was a strong one. Our whole line became engaged, and the enemy fell back out of sight. Soon their second line appeared on our front. After firing several rounds, and finding them, as I thought, crippled, the order was given to charge. The Ninety-seventh New York Volunteers succeeded in charging over the ground without having any killed and but few wounded. We brought out as prisoners 213 officers and men of the twentieth North Carolina Regiment, with their colors. We took more prisoners than we had men in our regiment at the time. Soon after returning we made a second charge, bringing in over 80 prisoners. At this time the third line of the enemy appeared, and the force on our right flank (part of the Eleventh Corps), giving way, and also our left flank, we fell back, as ordered, to the second line. Being hard pressed by superior numbers, the whole brigade fell back to the third line. After keeping our line against a superior force, a heavy line of the enemy coming on our flank and almost in our rear, the whole line fell back and through the village, many being taken prisoners, myself included. I cannot give a detailed account of the second and third days, as I was not present, but learn from the officers of the regiment that they were on duty all the time, either skirmishing or supporting batteries. The regiment was under command of Major Charles Northrup after my capture. I cannot name officers and men for bravery, as I should do injustice to others. All did their duty, and seemed to vie with each other. Lieutenant Colonel J. P. Spofford had his horse shot, and I consider acted most bravely; in fact, all did their duty to mu entire satisfaction. I wish to say one word outside of my regiment in regard to Generals Baxter and Robinson. They were on every part of the field, encouraging and stimulating the men by their presence and bravery. *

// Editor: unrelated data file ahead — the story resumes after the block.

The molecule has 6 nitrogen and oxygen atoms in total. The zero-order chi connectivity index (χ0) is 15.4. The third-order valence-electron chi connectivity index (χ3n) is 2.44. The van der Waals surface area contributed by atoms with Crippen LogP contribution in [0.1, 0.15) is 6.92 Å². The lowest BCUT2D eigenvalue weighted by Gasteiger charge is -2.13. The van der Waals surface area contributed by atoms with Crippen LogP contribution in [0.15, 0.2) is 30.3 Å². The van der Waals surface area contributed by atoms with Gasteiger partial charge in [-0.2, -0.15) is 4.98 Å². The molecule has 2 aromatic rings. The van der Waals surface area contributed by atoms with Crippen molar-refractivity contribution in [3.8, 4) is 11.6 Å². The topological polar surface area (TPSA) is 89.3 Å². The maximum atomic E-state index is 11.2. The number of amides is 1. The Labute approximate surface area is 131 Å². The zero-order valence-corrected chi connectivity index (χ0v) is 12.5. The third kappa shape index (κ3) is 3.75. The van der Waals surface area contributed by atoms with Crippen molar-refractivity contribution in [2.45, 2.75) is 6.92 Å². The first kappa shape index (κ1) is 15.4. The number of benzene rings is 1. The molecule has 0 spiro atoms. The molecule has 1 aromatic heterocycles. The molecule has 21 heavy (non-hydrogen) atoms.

Colonel, Comdg. Ninety-seventh New York Volunteers.
Captain FREDERICK GUYER,
A. A. A. G., Second Brig., Second Div., First Army Corps.
Numbers 54. Report of Captain Edmund Y Patterson, Eighty-eighth Pennsylvania Infantry.
NEAR RAPPHANNOCK STATION, VA., August 22, 1863.
SIR: In obedience to circular from headquarters Army of the potomac, August 12, 1863, I make the following report of operations from June 28 to July 23, date of arrival at Warrenton, Va.:
June 28. -Having been in camp with the brigade, we received orders to march about 4 p. m., and about 9 p. m. halted outside of Frederick City, Md., and encamped for the night.
June 29. -Left camp at frederick, and marched to Emmitsburg and encamped.
* Nominal list of casualties, here omitted, embodied in revised statement. p. 174